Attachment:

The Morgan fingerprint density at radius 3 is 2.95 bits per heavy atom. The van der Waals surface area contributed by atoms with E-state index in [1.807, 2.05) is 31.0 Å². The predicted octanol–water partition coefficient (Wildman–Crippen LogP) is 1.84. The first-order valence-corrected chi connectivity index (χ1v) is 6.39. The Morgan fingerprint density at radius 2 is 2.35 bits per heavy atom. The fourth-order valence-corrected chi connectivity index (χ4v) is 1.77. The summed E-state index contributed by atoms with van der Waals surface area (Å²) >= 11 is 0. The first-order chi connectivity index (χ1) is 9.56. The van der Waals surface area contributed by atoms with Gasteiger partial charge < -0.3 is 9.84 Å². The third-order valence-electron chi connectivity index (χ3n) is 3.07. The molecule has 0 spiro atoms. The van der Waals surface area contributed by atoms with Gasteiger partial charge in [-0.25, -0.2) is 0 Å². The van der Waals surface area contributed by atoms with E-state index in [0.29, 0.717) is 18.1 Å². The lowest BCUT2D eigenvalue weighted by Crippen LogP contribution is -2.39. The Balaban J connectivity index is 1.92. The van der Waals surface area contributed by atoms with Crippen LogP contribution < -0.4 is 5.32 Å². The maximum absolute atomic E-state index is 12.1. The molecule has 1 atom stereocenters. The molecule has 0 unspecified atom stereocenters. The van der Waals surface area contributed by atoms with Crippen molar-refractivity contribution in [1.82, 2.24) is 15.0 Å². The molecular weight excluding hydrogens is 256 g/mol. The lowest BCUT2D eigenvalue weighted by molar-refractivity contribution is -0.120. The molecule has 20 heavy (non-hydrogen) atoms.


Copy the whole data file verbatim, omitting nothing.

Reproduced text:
The Morgan fingerprint density at radius 3 is 2.95 bits per heavy atom. The van der Waals surface area contributed by atoms with E-state index in [1.807, 2.05) is 31.0 Å². The predicted octanol–water partition coefficient (Wildman–Crippen LogP) is 1.84. The first-order valence-corrected chi connectivity index (χ1v) is 6.39. The Morgan fingerprint density at radius 2 is 2.35 bits per heavy atom. The fourth-order valence-corrected chi connectivity index (χ4v) is 1.77. The summed E-state index contributed by atoms with van der Waals surface area (Å²) >= 11 is 0. The first-order chi connectivity index (χ1) is 9.56. The van der Waals surface area contributed by atoms with Gasteiger partial charge < -0.3 is 9.84 Å². The third-order valence-electron chi connectivity index (χ3n) is 3.07. The molecule has 0 spiro atoms. The van der Waals surface area contributed by atoms with Gasteiger partial charge in [-0.25, -0.2) is 0 Å². The van der Waals surface area contributed by atoms with E-state index in [0.29, 0.717) is 18.1 Å². The lowest BCUT2D eigenvalue weighted by Crippen LogP contribution is -2.39. The Balaban J connectivity index is 1.92. The van der Waals surface area contributed by atoms with Crippen LogP contribution < -0.4 is 5.32 Å². The maximum absolute atomic E-state index is 12.1. The molecule has 1 atom stereocenters. The molecule has 0 unspecified atom stereocenters. The van der Waals surface area contributed by atoms with Crippen molar-refractivity contribution in [1.82, 2.24) is 15.0 Å². The molecular weight excluding hydrogens is 256 g/mol. The lowest BCUT2D eigenvalue weighted by molar-refractivity contribution is -0.120. The molecule has 20 heavy (non-hydrogen) atoms.